Tag Archive: php


I am designing a simple HTML site for my intranet. this site will host our policies and procedures, which have been split up into roughly 600 PDF files. The pages are written in HTML with CSS 2 completely from scratch. I use NTFS permissions and URLAuthorization to control who can visit the Windows Authentication website.

The site consists of five static pages, a little CSS trickery, and now, a bit of PHP. I decided that due to the sheer volume of the PDF file’s (which are linked from within the pages, and each file name is a slew of very specific policy numbers) that it would be difficult to pin point a broken link myself.

So I came up with the idea of a broken link (or feedback) page. A very simple page, with two input fields and a textarea field (Name, Email, Comment, respectively). A submit button finishes it off.

The problem with this is that when you hit submit and the mailto: runs, it opens up your default email program and populates a new message. this is ok, but what about people without an email client, or without one configured by default?

So I decide to use a bit of PHP to get my IIS to send my mail for me, in the background.

Here it goes.

First, my setup. I have a SBS 2008 running IIS 7.0, Exchange 2007, Sharepoint, pretty much everything. I then have a very low resourced Windows Server 2008 R2 member. This server does very little, but it does have IIS 7.5 installed, in order to run Lync Server 2010.

First thing we will do is install SMTP for IIS. Open up Server Manager, expand Features.

Click Add Features on the right, then select SMTP Server. Click Install.

Install SMTP

Install SMTP

 

Once that completes, you will have a new tool under Administrative Tools: Internet Information Services 6.0 Manager. Make sure it is 6.0, the other IIS Manager will not let you do this.

IIS 6.0 Manager

IIS 6.0 Manager

You might get a popup about 32 or 64-bit, choose 64 and click ok.

Choose 32 or 64 Bit

Choose 32 or 64 Bit

You will see Internet Information Services in the left window, with a sub-tree of your server name. Expand that node, and you will see VirtualSMTP. Right click that and select rename, and give it a good name- in this case I named mine MemberSMTP (It’s on my domain MEMBER).

Rename SMTP Virtual Server

Rename SMTP Virtual Server

Now right-click the renamed server, and select properties.

Click the Access Tab, then select Connections.

You want to enable the server that is hosting your website (the one that needs to sendmail) to use that server. I used the radio button Only The List Below (less access is good access).

Click Add, and add the loopback or localhost IP address of the server hosting the IIS if it is local. For good measure, I also added the true IP address of the server.

Connections

Connections

Click OK, and select the button Relay…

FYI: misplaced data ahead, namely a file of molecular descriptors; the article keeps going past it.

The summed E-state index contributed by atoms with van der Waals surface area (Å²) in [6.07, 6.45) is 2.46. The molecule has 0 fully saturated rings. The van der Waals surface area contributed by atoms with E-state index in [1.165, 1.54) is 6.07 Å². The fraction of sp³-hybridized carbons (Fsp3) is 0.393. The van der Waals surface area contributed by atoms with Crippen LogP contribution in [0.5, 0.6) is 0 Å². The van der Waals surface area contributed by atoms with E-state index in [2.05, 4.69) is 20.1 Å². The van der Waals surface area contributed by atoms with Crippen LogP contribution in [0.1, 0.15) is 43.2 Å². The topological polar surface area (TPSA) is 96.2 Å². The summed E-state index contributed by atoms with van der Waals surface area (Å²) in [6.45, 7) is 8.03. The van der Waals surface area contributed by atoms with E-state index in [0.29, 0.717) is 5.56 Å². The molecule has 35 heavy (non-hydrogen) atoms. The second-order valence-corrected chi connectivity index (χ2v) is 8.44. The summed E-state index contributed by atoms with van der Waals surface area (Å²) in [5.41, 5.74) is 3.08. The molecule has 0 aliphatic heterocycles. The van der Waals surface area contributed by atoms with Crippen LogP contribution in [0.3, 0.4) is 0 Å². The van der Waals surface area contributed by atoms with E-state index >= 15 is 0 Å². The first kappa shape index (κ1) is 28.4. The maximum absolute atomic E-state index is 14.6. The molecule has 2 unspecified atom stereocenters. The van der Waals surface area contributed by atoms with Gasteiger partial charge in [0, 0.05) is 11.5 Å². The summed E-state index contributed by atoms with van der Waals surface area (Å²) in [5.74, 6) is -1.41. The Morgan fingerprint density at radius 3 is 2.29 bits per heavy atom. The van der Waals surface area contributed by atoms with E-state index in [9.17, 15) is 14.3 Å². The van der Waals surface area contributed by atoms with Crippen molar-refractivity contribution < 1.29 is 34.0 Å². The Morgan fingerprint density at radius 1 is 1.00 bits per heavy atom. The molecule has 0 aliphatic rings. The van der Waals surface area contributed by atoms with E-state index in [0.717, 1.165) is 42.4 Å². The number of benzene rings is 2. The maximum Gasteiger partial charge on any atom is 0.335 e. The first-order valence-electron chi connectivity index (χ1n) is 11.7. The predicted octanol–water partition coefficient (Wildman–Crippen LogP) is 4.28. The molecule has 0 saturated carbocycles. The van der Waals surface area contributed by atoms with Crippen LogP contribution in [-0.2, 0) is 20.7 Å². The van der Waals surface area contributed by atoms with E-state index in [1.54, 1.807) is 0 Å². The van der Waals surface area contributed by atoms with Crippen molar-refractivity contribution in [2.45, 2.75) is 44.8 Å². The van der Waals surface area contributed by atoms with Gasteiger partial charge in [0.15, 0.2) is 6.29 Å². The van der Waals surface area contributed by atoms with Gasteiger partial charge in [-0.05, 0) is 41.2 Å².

Set this up exactly as the other list.

Click Ok, Apply, and Ok.

Right click on the VirtualServer and select Start. If it is already started, click Stop, then Start again.

Thats it for the IIS part (roughly), now on to the PHP and the form itself.

Well, before we get into it, we need to have three web pages in our site. the form itself, named feedback.htm. We need a thank you page, named thanks.htm, and an error page, named error.htm. Put these in the root of your website. Here is the HTML from one of my pages.

Note that it will not work for you perfectly lacking my CSS.


<!--pan class="hiddenSpellError" pre=-->DOCTYPE html PUBLIC "-//W3C//DTD XHTML 1.0 Transitional//EN"
    "<a href="http://www.w3.org/TR/xhtml1/DTD/xhtml1-transitional.dtd">http://www.w3.org/TR/xhtml1/DTD/xhtml1-transitional.dtd</a>">
<html xmlns="<a href="http://www.w3.org/1999/xhtml">http://www.w3.org/1999/xhtml</a>">
<head>
<title>Feedback</title>
<meta http-equiv="Content-Type"
content="text/html; charset=iso-8859-1" />
<meta name="Robots" content="NOINDEX" />
<meta http-equiv="PRAGMA" content="NO-CACHE" />
css"
href="PolicyStyleSheet.css" />

 
    <style type="text/css">
        .style1
        {
            color: #FFFFFF;
}

</style>

    <!--[if IE 6]>
<style type="text/css">
/* some css fixes for IE browsers */
html {overflow-y:hidden;}
body {overflow-y:auto;}
#bg {position:absolute; z-index:-1;}
#content {position:static;}
    .style2
    {
        color: #FF0000;
    }
    .style3
    {
        color: #999999;
    }
</style>
<!--span class="hiddenSpellError" pre=-->endif]-->

</head>
<body>
<div id="bg"><img src="images/gradient.png" width="100%" height="100%" alt=""></div>
<div id="content">
<!-- Header -->
<div id="#hdr">
<table>80px; width: 80%;">
<tbody></tbody>
</table>
        <tr>
       
<td> </td>
<img src="images/small logo no background.jpg"
        style="height: 75px; margin-left: 10px;"  />